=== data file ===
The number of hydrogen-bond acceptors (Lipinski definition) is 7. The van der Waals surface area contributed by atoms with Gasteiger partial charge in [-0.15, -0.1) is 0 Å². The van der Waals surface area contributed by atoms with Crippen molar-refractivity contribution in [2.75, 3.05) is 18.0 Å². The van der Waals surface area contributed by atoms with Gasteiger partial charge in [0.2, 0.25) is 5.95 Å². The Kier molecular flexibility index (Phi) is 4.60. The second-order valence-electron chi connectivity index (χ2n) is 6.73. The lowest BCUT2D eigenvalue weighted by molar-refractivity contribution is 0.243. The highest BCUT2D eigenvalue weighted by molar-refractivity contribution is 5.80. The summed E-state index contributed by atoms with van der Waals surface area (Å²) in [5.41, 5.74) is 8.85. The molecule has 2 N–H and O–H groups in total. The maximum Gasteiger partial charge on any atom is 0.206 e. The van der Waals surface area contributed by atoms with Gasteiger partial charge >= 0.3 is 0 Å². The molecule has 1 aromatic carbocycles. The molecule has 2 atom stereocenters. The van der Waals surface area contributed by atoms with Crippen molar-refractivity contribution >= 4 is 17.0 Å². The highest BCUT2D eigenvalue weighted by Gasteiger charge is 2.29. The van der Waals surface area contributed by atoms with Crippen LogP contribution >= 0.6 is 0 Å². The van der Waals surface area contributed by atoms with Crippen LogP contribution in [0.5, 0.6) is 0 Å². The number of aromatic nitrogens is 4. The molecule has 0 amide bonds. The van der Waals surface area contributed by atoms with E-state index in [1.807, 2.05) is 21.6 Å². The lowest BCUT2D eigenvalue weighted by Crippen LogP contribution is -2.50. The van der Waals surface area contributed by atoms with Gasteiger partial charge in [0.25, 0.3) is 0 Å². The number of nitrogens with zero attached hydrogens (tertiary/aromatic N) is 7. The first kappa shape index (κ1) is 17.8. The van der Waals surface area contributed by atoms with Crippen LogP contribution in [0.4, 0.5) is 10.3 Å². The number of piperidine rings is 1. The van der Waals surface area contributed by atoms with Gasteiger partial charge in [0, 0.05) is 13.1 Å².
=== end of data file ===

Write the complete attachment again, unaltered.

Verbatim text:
The number of hydrogen-bond acceptors (Lipinski definition) is 7. The van der Waals surface area contributed by atoms with Gasteiger partial charge in [-0.15, -0.1) is 0 Å². The van der Waals surface area contributed by atoms with Crippen molar-refractivity contribution in [2.75, 3.05) is 18.0 Å². The van der Waals surface area contributed by atoms with Gasteiger partial charge in [0.2, 0.25) is 5.95 Å². The Kier molecular flexibility index (Phi) is 4.60. The second-order valence-electron chi connectivity index (χ2n) is 6.73. The lowest BCUT2D eigenvalue weighted by molar-refractivity contribution is 0.243. The highest BCUT2D eigenvalue weighted by molar-refractivity contribution is 5.80. The summed E-state index contributed by atoms with van der Waals surface area (Å²) in [5.41, 5.74) is 8.85. The molecule has 2 N–H and O–H groups in total. The maximum Gasteiger partial charge on any atom is 0.206 e. The van der Waals surface area contributed by atoms with Gasteiger partial charge >= 0.3 is 0 Å². The molecule has 1 aromatic carbocycles. The molecule has 2 atom stereocenters. The van der Waals surface area contributed by atoms with Crippen molar-refractivity contribution >= 4 is 17.0 Å². The highest BCUT2D eigenvalue weighted by Gasteiger charge is 2.29. The van der Waals surface area contributed by atoms with Crippen LogP contribution >= 0.6 is 0 Å². The van der Waals surface area contributed by atoms with Crippen LogP contribution in [0.5, 0.6) is 0 Å². The number of aromatic nitrogens is 4. The molecule has 0 amide bonds. The van der Waals surface area contributed by atoms with E-state index in [1.807, 2.05) is 21.6 Å². The lowest BCUT2D eigenvalue weighted by Crippen LogP contribution is -2.50. The van der Waals surface area contributed by atoms with Gasteiger partial charge in [0.25, 0.3) is 0 Å². The number of nitrogens with zero attached hydrogens (tertiary/aromatic N) is 7. The first kappa shape index (κ1) is 17.8. The van der Waals surface area contributed by atoms with Crippen LogP contribution in [0.4, 0.5) is 10.3 Å². The number of piperidine rings is 1. The van der Waals surface area contributed by atoms with Gasteiger partial charge in [0, 0.05) is 13.1 Å².